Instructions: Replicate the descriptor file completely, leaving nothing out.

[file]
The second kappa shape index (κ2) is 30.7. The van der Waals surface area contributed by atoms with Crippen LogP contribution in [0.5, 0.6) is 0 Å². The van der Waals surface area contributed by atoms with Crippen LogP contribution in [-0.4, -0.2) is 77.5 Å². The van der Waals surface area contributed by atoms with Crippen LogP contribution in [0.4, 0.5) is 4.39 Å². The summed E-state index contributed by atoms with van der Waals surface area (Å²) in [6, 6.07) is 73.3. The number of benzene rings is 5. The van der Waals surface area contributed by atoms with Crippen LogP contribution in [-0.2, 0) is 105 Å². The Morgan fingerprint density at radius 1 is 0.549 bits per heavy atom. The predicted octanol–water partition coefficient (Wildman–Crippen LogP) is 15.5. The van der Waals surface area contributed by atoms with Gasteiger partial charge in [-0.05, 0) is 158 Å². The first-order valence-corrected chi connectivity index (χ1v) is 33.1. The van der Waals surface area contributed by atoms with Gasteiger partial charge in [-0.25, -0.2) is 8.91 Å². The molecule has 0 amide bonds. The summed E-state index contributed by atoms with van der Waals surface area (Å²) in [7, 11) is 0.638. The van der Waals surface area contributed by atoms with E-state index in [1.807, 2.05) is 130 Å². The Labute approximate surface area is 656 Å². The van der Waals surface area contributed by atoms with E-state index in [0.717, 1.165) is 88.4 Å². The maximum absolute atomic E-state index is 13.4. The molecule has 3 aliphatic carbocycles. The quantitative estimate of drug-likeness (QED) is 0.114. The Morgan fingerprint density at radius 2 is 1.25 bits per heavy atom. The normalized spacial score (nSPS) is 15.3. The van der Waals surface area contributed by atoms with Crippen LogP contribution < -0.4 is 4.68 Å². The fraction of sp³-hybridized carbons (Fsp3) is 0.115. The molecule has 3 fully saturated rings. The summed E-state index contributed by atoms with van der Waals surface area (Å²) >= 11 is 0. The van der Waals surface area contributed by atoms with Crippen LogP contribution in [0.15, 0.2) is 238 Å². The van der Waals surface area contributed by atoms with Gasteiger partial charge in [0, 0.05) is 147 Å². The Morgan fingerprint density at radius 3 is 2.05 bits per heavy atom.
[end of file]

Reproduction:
The second kappa shape index (κ2) is 30.7. The van der Waals surface area contributed by atoms with Crippen LogP contribution in [0.5, 0.6) is 0 Å². The van der Waals surface area contributed by atoms with Crippen LogP contribution in [-0.4, -0.2) is 77.5 Å². The van der Waals surface area contributed by atoms with Crippen LogP contribution in [0.4, 0.5) is 4.39 Å². The summed E-state index contributed by atoms with van der Waals surface area (Å²) in [6, 6.07) is 73.3. The number of benzene rings is 5. The van der Waals surface area contributed by atoms with Crippen LogP contribution in [-0.2, 0) is 105 Å². The Morgan fingerprint density at radius 1 is 0.549 bits per heavy atom. The predicted octanol–water partition coefficient (Wildman–Crippen LogP) is 15.5. The van der Waals surface area contributed by atoms with Gasteiger partial charge in [-0.05, 0) is 158 Å². The first-order valence-corrected chi connectivity index (χ1v) is 33.1. The van der Waals surface area contributed by atoms with Gasteiger partial charge in [-0.25, -0.2) is 8.91 Å². The molecule has 0 amide bonds. The summed E-state index contributed by atoms with van der Waals surface area (Å²) in [7, 11) is 0.638. The van der Waals surface area contributed by atoms with E-state index in [1.807, 2.05) is 130 Å². The Labute approximate surface area is 656 Å². The van der Waals surface area contributed by atoms with E-state index in [0.717, 1.165) is 88.4 Å². The maximum absolute atomic E-state index is 13.4. The molecule has 3 aliphatic carbocycles. The quantitative estimate of drug-likeness (QED) is 0.114. The Morgan fingerprint density at radius 2 is 1.25 bits per heavy atom. The normalized spacial score (nSPS) is 15.3. The van der Waals surface area contributed by atoms with Crippen LogP contribution < -0.4 is 4.68 Å². The fraction of sp³-hybridized carbons (Fsp3) is 0.115. The molecule has 3 fully saturated rings. The summed E-state index contributed by atoms with van der Waals surface area (Å²) >= 11 is 0. The van der Waals surface area contributed by atoms with Crippen LogP contribution in [0.15, 0.2) is 238 Å². The van der Waals surface area contributed by atoms with Gasteiger partial charge in [0, 0.05) is 147 Å². The Morgan fingerprint density at radius 3 is 2.05 bits per heavy atom.